Intiwatana Hill and terraces west of the Sacred Plaza
On the left are the precipices that defended Machu Picchu from the aggressions. In the first place, a group of terraces where the old inhabitants planted their crops.
From the camp of Machu Picchu, Hiram Bingham undertook the study of one of the few Inca sites that eluded the Spanish invaders. With a robust Kodak camera, he took thousands of photographs to document his work.
Port of Pacasmayo
On their trip to southern Peru, the expeditioners stopped at several ports, including Pacasmayo, where the sailors use a very peculiar type of canoe. These rafts are made with reeds and should be dried after each use. The photograph also shows a typical sailor cabin built with split bamboo canes.
In the photograph, the military band and escort are distinguished, as well as a carpet of flowers and green leaves.
Professor of Lima, Peru
The first part of the expedition arrived in Lima just in time to attend the annual Corpus Christi procession. Starting from the cathedral, the procession, composed mostly of children with striking attire, toured the four sides of the square and returned to the starting point.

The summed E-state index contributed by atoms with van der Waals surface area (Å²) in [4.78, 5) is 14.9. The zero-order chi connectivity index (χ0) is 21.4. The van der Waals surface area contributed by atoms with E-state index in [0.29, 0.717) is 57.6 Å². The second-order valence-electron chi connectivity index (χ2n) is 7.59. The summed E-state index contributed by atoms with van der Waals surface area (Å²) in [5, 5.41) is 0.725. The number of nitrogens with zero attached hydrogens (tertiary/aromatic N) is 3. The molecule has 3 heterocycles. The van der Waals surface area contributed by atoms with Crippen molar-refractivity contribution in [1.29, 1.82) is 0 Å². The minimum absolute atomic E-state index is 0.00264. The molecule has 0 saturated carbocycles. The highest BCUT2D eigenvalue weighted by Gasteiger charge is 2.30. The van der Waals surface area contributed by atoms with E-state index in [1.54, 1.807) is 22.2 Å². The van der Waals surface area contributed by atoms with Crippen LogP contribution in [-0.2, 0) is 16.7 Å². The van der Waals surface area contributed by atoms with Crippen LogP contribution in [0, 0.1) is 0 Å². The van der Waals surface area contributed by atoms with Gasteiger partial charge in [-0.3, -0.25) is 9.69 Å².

In the highland pastures between Lake Titicaca and Cusco, thousands of alpacas and llamas find their natural sustenance.
The llamas have been domesticated for centuries, and there are none in the wild. Alpaca wool is one of the most select exports of Peru. The flames carry rock salt. The characteristic open culvert that runs through the center of the street exists in many mountain villages.
The mountain Indians always showed interest in our work and used to content themselves with contemplating in silence the passage of our caravans or speculating in a low voice about the activities of the surveyor. Once, however, the chief surveyor was assaulted by a dozen exalted Indians, convinced that his assistant and he brought some witchcraft into their hands with those strange instruments.
The bridge topped by the Urubamba rapids. The fork stock is still in place. The great difficulty of this construction was that the wood was so dense that it did not float.
Our transport problems did not end with the arrival of the raft, because the mules resisted boldly to jump from the rocks to the current, deep and fast.
Opening the way
The outline of Machu Picchu stands out for the ruggedness and the indescribable beauty of the landscape. The city climbs on the edge of the precipices that can be seen at the bottom of this image. The road was opened a few years ago by the Peruvian State with a high economic cost. The first explorers, forced to avoid this area of the Urubamba valley due to lack of roads, were unaware of the Machu Picchu site.